It has been previously demonstrated that IL-22 plays a protective role within many organs, such as anti-microbial defense, regeneration, and protection against injury [36, 37]. These findings are based on the distribution of two reporters: IL-22R1 (IL-22RA1) and IL-10R2. IL-22R1 is located primarily in the skin, digestive tract (including pancreas and liver), lung, and kidney, while IL-10R2 is ubiquitously expressed [28, 36]. IL-22 acts as a protector in intestinal mucosal healing through multiple signaling activation steps. In an intestinal infection with C. rodentium, IL-22 is produced earlier than IL-17A and it plays a decisive role, whereas IL-17A does not . Moreover, Sugimoto et al. demonstrated that IL-22 contributes to rapid amelioration of local inflammation associated with Th2-mediated colitis . Additionally, studies in genetically engineered mice have demonstrated that epithelial STAT3 activation in dextran sodium sulfate colitis is dependent upon IL-22 rather than IL-6, and that both IL-22 and epithelial STAT3 is important in wound-healing experiments in vivo . Therefore, according to these studies, most of the protective roles of IL-22 in the intestinal tract are linked to STAT3 in IECs, a pleiotropic transcription factor with important functionality in cytokine signaling in a variety of tissues [41, 42]. However, IL-22 has also been considered an inflammatory driver in IBD based upon both clinical evidence and mouse model data. Highly elevated serum levels and a potential systemic role for IL-22 have been demonstrated to correlate with disease severity in patients with Crohn’s disease (CD). In 2005 it was shown that IL-22 was much higher in UC compared to CD, and a study of human IBD revealed that IL-22 derived from activated T cells acts on human colonic subepithelial myofibroblasts to stimulate secretion of proinflammatory cytokines and matrix-degrading molecules, thus demonstrating its proinflammatory/remodeling role in IBD . Similar outcomes have been obtained from a colitis mouse model, indicating that highly elevated IL-22 expression was an inflammation driver in either a direct or indirect manner [39, 43]. More recently, the role of IL-22 in mouse IBD and colon cancer have been clarified by Huber et al. which indicated that the ratio of IL-22/IL-22BP is critical in regulating intestinal tissue repair and tumorigenesis in the colon .
As discussed above, STAT3 activation by IL-22 plays both protective and inflammatory driver roles in human IBD, which is similar to what occurs in the liver. IL-22 demonstrates a directly protective role in acute liver injury, which has been demonstrated by both the Radaeva and Zenewicz research groups. However, the authors also hypothesized that the protective effect of IL-22 was due to activation of STAT3, and that its anti-apoptotic and regeneration promoting effect potentially contributes to the development of HCCs [45, 46]. This hypothesis was verified by both us and Park et al. recently, and it has been revealed that IL-22 exhibits opposing short-term and long-term effects in the liver which in turn promote cell proliferation, survival, metastasis, and transformation from chronic hepatitis to HCC [34, 47]. Therefore, we investigated whether the opposing effects of short-term and long-term IL-22 activated STAT3 exist in the human intestinal tract. Initially, our investigation confirmed that massive levels of IL-22 were present in the UC tissues of the Chinese population. Secondly, we reported for the first time that excessive IL-22 also was present in human colon cancer. Furthermore, up-regulation of IL-22 in TILs derived from human CC was associated with the activation of STAT3 and exhibited tumor promotion and enhancement of metastasis in both in vitro and in vivo model.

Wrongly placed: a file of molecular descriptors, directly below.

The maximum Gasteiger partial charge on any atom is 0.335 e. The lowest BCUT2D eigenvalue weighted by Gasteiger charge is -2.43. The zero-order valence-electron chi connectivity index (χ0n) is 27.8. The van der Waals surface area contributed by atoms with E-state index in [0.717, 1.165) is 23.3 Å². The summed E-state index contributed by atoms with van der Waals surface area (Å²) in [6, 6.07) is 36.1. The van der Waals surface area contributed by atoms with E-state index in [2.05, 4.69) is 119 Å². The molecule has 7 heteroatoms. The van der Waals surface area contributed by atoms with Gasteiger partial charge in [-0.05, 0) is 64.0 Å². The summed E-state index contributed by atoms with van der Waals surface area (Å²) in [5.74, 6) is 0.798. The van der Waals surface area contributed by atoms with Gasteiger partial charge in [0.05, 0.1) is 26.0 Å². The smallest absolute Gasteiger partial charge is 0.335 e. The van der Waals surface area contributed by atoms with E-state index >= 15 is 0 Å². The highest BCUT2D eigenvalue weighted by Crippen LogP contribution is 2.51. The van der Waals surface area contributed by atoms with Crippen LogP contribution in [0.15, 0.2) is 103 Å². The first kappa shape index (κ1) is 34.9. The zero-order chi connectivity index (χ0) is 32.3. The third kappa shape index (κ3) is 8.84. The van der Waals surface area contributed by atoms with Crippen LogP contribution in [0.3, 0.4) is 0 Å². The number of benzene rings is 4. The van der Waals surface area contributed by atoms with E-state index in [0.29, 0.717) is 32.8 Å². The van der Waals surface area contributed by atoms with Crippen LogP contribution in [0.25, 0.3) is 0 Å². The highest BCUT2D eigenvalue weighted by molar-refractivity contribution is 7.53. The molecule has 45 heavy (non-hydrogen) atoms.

The tumor microenvironment is composed of tumor cells, macrophages, and immunocytes etc. where the interactions between these cells involves their secreted cytokines and consists of a free-forward loop with persistent activation of STAT3 enabling promotion of tumor growth . Consistent with IL-23 and IL-22RA1, an IL-22 feed-forward loop in the CC or UC microenvironment has been demonstrated through our research. The IL-22 signal can be transmitted through a heterodimeric receptor complex that consists of IL-22R1 (IL-22RA1) and IL-10R2 [48, 49]. Unlike the ubiquitously expressed IL-10R2 chain, the IL-22RA1 chain was normally restricted to non-immune cells such as epithelial cells and hepatocytes . In correlation with overexpression of IL-22 in TILs of CC, IL-22RA1 is also overexpressed in colon cancer cells and in IECs of UC, which ensures the transmission of the IL-22 signal. Pro-tumor cytokine IL-23, which is also regulated by STAT3 [51, 52], is over expressed in CC and UC. Excessive expression of IL-23 plus TNF-α, IL-6, and IL-1β, which have already been demonstrated to be overexpressed in human CC, composed a milieu for infiltrated naive lymphocytes which were also enrolled by STAT3 activation to differentiate to Th17 cells expressing IL-22 [20–23]. In this study, we transplanted this IL-22 related tumor microenvironment beneath the skin of nude mice. The proliferation and metastasis enhancing effects of this free-forward loop were confirmed, and proliferation associated cyclinD1, cell survival associated BCL-XL, and metastasis associated VEGF were all upregulated and mediated by STAT3 activation, which was demonstrated by phosphorylation of S727 residue [9, 52]. Furthermore, these tumor growth and metastasis promotional effects of IL-22 were demonstrated to occur in a dose-dependent manner when various tumor microenvironments were transplanted with a range of IL-22 levels. We investigated more precise and accurate mechanisms with in vitro studies utilizing the IL-22 and IL-6 depletion assay; cell survival and tumor promotion was eliminated when IL-22 was blocked based upon the attenuated activation of STAT3 which is similar to IL-6, Moreover, the specialty of IL-22 effect through STAT3 signaling was verified by using STAT3 inhibitor WP1066.